Viscount Astor: My Lords, I have to say that the case for introducing a mandatory scheme for such regulation has not been made. Moreover, it is not supported by the industry. The Government do not totally rule out compulsion, but the clear message from industry is the less regulation the better so as to allow people to do the job, and not more regulation. It is important that there should be a scheme. However, what is really important is that it should be a scheme that consumers use and understand. In that way, it would also have the laudable effect of raising standards in the industry.
Lord Strabolgi: My Lords, is the noble Viscount aware that a registration system works very well in France and has done so for many years; and, indeed, ensures a good standard of accommodation, particularly in the more moderately priced hotels?
Viscount Astor: My Lords, the scheme in France is entirely based on classification with no grading. The clear message both from the industry and from consumers in this country is that they want to know about grading; in other words, they want to know about the quality just as much as they want to know what the accommodation is. That is where the scheme is different. It is also noticeable in France that the scheme is not used by industry as it might be because the rate of VAT that one pays depends on one's classification.
Baroness Oppenheim-Barnes: My Lords, does my noble friend the Minister agree that it is time that we had harmonisation of star ratings throughout the Community? It is not a regulation; it is something which enables consumers to make a choice and which provides them with information. At present there are so many conflicting star ratings across the whole Community which is especially bad for this country as a major destination for tourists. Therefore, surely we should have a level playing field in that respect.
Viscount Astor: My Lords, the star system is indeed used by the AA and the RAC in this country; and indeed by some European countries. Of course, it means entirely different things in each European country. We believe that the best system for the Government to back, through the English Tourist Board, is the crown accommodation classification and grading scheme. It is twice as popular, in terms of the number of hotels that have signed up to it, as the AA scheme and it is well used. However, we believe that it needs some improvement to make it more understandable for consumers. We also believe that a voluntary scheme which is backed and used by the industry is much more preferable than a statutory scheme imposed by government on an industry which is extremely important for our economy.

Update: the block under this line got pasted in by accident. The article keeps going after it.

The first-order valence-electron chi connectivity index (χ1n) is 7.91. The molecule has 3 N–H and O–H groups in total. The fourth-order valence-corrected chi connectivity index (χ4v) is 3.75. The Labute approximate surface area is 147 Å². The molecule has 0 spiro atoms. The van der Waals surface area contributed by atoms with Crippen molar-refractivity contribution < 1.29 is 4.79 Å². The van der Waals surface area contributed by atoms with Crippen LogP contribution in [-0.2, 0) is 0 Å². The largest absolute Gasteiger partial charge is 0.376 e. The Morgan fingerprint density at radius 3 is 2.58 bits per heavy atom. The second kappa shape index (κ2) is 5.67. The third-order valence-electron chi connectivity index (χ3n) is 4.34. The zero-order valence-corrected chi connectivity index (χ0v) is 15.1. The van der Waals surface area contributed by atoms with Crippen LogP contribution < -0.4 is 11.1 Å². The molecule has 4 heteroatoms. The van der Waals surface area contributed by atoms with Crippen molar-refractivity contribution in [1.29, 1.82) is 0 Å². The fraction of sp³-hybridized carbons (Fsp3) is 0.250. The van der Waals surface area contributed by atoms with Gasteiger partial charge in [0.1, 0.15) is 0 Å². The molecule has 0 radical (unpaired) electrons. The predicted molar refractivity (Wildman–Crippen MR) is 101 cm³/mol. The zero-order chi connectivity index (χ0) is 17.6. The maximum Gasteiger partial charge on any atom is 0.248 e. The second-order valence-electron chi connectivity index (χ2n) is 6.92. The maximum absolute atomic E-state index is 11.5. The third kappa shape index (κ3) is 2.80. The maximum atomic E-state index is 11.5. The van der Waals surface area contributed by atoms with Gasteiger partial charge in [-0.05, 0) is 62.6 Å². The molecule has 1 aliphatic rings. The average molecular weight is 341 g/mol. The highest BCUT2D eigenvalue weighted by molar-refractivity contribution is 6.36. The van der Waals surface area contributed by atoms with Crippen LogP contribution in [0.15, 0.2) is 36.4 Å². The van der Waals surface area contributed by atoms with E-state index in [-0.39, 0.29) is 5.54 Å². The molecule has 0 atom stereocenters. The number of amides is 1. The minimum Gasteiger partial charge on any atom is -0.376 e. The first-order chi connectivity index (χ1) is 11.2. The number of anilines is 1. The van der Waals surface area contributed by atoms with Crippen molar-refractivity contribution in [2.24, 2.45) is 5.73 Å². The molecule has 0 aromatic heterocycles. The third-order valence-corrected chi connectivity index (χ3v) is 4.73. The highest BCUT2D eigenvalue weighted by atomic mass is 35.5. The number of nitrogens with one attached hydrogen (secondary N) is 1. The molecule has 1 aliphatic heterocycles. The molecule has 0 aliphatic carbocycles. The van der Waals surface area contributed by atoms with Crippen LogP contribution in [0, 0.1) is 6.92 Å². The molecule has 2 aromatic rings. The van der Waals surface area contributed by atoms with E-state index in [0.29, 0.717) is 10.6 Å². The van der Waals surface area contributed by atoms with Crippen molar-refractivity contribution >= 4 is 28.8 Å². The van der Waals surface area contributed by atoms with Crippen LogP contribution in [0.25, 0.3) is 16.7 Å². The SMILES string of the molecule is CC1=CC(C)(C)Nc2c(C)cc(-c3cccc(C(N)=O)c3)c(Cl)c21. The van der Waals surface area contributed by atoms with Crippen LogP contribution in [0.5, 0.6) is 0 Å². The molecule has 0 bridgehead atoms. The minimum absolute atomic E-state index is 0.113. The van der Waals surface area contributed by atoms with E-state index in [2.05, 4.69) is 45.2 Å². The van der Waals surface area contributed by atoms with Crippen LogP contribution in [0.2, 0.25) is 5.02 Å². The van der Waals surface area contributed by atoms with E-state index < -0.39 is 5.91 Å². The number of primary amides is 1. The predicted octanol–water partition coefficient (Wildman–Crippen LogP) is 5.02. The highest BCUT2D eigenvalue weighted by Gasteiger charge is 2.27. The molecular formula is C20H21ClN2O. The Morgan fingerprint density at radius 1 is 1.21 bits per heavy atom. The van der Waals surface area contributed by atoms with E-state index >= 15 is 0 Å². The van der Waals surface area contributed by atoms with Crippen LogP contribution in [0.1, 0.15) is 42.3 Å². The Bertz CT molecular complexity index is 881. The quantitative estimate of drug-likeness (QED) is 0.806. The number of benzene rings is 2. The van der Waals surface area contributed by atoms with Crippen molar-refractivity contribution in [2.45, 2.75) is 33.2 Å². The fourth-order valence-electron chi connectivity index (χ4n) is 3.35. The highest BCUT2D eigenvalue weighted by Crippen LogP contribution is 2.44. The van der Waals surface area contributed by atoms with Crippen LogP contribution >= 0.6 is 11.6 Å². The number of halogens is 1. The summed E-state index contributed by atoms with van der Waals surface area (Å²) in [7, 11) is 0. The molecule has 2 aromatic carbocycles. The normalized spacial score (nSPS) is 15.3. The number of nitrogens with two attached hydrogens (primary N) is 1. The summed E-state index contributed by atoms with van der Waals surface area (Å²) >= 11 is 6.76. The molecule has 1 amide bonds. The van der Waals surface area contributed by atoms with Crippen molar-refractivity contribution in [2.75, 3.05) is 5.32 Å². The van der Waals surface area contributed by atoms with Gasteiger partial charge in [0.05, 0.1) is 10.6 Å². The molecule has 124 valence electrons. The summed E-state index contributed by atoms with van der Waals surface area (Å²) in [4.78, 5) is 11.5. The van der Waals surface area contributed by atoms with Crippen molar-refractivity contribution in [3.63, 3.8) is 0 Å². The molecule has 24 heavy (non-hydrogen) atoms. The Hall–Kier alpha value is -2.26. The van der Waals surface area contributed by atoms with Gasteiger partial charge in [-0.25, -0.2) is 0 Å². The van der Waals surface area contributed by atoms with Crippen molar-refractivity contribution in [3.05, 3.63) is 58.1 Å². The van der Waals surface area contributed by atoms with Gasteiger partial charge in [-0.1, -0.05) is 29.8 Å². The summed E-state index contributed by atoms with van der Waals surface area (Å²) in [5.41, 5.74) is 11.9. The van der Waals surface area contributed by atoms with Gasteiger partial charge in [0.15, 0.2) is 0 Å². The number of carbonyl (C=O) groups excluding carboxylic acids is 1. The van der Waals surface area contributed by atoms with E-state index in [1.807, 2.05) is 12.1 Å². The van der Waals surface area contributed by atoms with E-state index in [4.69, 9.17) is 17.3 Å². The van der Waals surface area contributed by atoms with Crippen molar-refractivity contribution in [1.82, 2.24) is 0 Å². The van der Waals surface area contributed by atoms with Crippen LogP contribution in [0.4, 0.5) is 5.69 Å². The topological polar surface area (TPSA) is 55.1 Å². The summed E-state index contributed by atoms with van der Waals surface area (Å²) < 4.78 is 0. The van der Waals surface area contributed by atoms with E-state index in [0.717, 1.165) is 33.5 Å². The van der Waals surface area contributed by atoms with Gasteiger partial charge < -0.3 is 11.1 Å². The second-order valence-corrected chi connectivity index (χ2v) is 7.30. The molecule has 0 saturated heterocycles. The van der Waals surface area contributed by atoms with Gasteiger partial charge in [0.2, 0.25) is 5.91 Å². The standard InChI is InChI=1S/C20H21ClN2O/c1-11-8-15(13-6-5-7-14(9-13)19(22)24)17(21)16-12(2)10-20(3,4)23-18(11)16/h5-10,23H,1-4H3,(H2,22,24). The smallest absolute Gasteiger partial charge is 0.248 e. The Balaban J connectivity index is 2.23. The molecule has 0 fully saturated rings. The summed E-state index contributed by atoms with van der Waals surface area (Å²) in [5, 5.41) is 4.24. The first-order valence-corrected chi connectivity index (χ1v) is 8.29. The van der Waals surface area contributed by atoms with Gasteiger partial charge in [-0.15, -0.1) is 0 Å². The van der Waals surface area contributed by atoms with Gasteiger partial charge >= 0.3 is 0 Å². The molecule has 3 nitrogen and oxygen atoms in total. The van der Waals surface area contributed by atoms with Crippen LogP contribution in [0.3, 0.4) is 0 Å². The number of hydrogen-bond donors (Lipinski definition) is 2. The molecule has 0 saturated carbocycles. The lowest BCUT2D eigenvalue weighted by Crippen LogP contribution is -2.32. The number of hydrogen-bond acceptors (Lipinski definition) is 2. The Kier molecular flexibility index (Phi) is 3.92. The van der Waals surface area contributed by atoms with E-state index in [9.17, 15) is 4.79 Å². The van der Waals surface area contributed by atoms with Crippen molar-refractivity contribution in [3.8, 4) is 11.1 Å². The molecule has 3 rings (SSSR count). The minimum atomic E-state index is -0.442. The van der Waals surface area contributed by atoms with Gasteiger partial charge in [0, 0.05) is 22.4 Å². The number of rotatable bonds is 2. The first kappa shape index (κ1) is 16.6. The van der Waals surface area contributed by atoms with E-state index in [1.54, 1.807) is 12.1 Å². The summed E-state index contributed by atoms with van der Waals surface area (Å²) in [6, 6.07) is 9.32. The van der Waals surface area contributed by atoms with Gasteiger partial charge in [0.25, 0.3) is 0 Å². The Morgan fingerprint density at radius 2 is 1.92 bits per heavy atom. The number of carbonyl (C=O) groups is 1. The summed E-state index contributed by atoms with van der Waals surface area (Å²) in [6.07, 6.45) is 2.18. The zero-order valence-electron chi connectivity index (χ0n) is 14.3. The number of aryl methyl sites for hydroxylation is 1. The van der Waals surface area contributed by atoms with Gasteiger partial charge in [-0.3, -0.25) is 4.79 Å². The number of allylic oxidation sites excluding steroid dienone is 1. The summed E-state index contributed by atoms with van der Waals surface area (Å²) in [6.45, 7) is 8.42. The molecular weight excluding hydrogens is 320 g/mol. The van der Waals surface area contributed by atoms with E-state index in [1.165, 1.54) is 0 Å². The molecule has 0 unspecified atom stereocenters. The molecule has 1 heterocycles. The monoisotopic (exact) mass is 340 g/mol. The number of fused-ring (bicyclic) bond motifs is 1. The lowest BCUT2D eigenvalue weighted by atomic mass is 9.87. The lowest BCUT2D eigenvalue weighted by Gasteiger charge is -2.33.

Lord Donoughue: My Lords, the Minister said that no case had been made for a statutory grading scheme. However, is it not the case that the McKinsey Report, as reported in the press, had as its first finding the fact that the hotel industry itself believed that the main solution to the problems of quality in the industry lay in having a compulsory grading scheme?
Viscount Astor: My Lords, the noble Lord, Lord Donoughue, ought to know by now never to believe everything that he reads in the press. But I have to say that his attitude is entirely to be expected from a party which believes that regulation improves industry and does not hamper it. That is why we believe that our deregulation initiative is so important in helping industry thrive in this country.
Viscount Astor: No, my Lords. That is not the case. What is entirely clear is that the majority of people do not believe that there should be a statutory scheme for the hotel industry. However, some sections of the travel agency industry, particularly the incoming travel agents associations, believe that there should be a statutory scheme as that would enable their businesses to sue either hotels or members of the tourist board if the accommodation for their members did not come up to scratch. That is the danger of a statutory scheme. It is just a charter for lawyers to make money. We believe that it would be much better to devote energies to improving the industry. I am sorry that noble Lords on the Front Bench opposite no longer believe in industry.